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Next-Generation Magnetic Devices That Control Light

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Next-Generation Magnetic Devices That Control Light

Magnetic Device That Controls Light

Researchers have developed a new method for creating transparent magnetic materials using laser heating. This breakthrough is crucial for integrating magneto-optical materials with optical circuits, a major challenge in the field. It promises advancements in compact magneto-optical isolators, miniaturized lasers, high-resolution displays, and small optical devices. Credit: SciTechDaily.com

A new laser heating technique by a Japanese research team paves the way for advanced optical communication devices by enabling the integration of transparent magnetic materials into optical circuits.

In a significant advancement in optical technology, researchers from Tohoku University and Toyohashi University of Technology have developed a new method for creating transparent magnetic materials using laser heating. This breakthrough, recently published in the journal Optical Materials, presents a novel approach to integrating magneto-optical materials with optical devices, a long-standing challenge in the field.

“The key to this achievement lies in creating ‘Cerium-substituted Yttrium Iron Garnet (Ce:YIG)’, a transparent magnetic material, employing a specialized laser heating technique,” points out Taichi Goto, associate professor at Tohoku University’s Electrical Communication Research Institute (RIEC) and co-author of the study. “This method addresses the key challenge of integrating magneto-optical materials with optical circuits without damaging them – a problem that has hindered advancements in miniaturizing optical communication devices.”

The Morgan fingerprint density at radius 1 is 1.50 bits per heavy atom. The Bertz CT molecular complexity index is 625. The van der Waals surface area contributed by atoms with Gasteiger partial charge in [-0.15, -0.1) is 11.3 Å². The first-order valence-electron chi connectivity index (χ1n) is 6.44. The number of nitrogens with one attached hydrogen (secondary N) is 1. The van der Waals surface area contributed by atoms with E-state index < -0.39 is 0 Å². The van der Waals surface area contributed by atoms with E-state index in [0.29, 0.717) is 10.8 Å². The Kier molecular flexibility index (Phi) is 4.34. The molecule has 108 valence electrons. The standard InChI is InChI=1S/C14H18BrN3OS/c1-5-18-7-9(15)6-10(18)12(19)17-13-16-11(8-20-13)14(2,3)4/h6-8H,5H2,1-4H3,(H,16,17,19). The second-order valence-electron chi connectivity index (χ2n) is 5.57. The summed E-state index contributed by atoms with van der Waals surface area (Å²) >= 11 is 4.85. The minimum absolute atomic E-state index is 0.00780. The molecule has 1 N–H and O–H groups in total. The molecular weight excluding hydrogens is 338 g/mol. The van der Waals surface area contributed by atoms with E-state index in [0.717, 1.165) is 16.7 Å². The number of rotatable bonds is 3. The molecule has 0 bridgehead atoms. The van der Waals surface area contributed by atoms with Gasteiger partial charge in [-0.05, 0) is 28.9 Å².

Laser Heating Transparent Magnetic Material

Laser heating setup for preparing a transparent magnetic material. Credit: Taichi Goto et al.

Magneto-Optical Isolators in Optical Communication

Magneto-optical isolators are vital for ensuring stable optical communication. They act like traffic directors for light signals, allowing them to move in one direction but not the other. Integrating these isolators into silicon-based photonic circuits is challenging due to the high-temperature processes typically involved.

As a result of this conundrum, Goto and his colleagues focused their attention on laser annealing – a technique that selectively heats specific areas of a material by laser. This allows for precise control, influencing only the targeted regions without affecting surrounding areas.

Previous studies had used this to selectively heat bismuth-substituted yttrium iron garnet (Bi: YIG) films deposited on a dielectric mirror. This allows the Bi:YIG to crystalize without affecting the dielectric mirror.

However, when working with Ce:YIG, an ideal material for optical devices due to its magnetic and optical properties, problems arise because exposure to the air results in unwanted chemical reactions.

To avoid this, the researchers engineered a new device that heats materials in a vacuum, i.e., without air, using a laser. This allowed for precise heating of small areas (about 60 micrometers) without altering the surrounding material.

Implications for Optical Technology

“The transparent magnetic material created through this method is expected to significantly enhance the development of compact magneto-optical isolators, crucial for stable optical communication,” adds Goto. “Additionally, it opens avenues for creating powerful miniaturized lasers, high-resolution displays, and small optical devices.”

Reference: “Vacuum laser annealing of magnetooptical cerium-substituted yttrium iron garnet films” by Hibiki Miyashita, Yuki Yoshihara, Kanta Mori, Takumi Koguchi, Pang Boey Lim, Mitsuteru Inoue, Kazushi Ishiyama and Taichi Goto, 14 November 2023, Optical Materials.
DOI: 10.1016/j.optmat.2023.114530

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